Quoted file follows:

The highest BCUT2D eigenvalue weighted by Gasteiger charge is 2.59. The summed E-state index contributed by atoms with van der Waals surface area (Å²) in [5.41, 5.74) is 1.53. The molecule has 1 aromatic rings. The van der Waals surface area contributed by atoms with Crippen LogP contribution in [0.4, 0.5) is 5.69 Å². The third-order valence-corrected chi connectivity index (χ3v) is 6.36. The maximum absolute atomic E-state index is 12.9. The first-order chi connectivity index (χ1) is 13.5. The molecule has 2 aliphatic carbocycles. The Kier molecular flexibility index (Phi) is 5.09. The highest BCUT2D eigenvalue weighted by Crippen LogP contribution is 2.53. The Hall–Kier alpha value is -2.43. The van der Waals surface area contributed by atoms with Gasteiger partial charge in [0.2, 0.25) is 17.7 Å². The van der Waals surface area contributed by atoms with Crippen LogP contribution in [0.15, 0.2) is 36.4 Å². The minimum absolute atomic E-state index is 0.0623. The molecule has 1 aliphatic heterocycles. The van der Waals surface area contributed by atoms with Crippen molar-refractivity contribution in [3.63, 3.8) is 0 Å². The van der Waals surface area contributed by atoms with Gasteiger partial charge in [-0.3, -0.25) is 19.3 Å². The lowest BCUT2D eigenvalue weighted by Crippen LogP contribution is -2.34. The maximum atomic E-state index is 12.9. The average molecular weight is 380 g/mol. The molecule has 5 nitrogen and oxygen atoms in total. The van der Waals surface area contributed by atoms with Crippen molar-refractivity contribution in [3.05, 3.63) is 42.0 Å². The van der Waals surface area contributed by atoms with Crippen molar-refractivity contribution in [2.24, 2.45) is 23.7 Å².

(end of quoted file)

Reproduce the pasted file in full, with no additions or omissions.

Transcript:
The highest BCUT2D eigenvalue weighted by Gasteiger charge is 2.59. The summed E-state index contributed by atoms with van der Waals surface area (Å²) in [5.41, 5.74) is 1.53. The molecule has 1 aromatic rings. The van der Waals surface area contributed by atoms with Crippen LogP contribution in [0.4, 0.5) is 5.69 Å². The third-order valence-corrected chi connectivity index (χ3v) is 6.36. The maximum absolute atomic E-state index is 12.9. The first-order chi connectivity index (χ1) is 13.5. The molecule has 2 aliphatic carbocycles. The Kier molecular flexibility index (Phi) is 5.09. The highest BCUT2D eigenvalue weighted by Crippen LogP contribution is 2.53. The Hall–Kier alpha value is -2.43. The van der Waals surface area contributed by atoms with Gasteiger partial charge in [0.2, 0.25) is 17.7 Å². The van der Waals surface area contributed by atoms with Crippen LogP contribution in [0.15, 0.2) is 36.4 Å². The minimum absolute atomic E-state index is 0.0623. The molecule has 1 aliphatic heterocycles. The van der Waals surface area contributed by atoms with Crippen molar-refractivity contribution in [3.63, 3.8) is 0 Å². The van der Waals surface area contributed by atoms with Gasteiger partial charge in [-0.3, -0.25) is 19.3 Å². The lowest BCUT2D eigenvalue weighted by Crippen LogP contribution is -2.34. The maximum atomic E-state index is 12.9. The average molecular weight is 380 g/mol. The molecule has 5 nitrogen and oxygen atoms in total. The van der Waals surface area contributed by atoms with Crippen molar-refractivity contribution in [3.05, 3.63) is 42.0 Å². The van der Waals surface area contributed by atoms with Crippen molar-refractivity contribution in [2.24, 2.45) is 23.7 Å².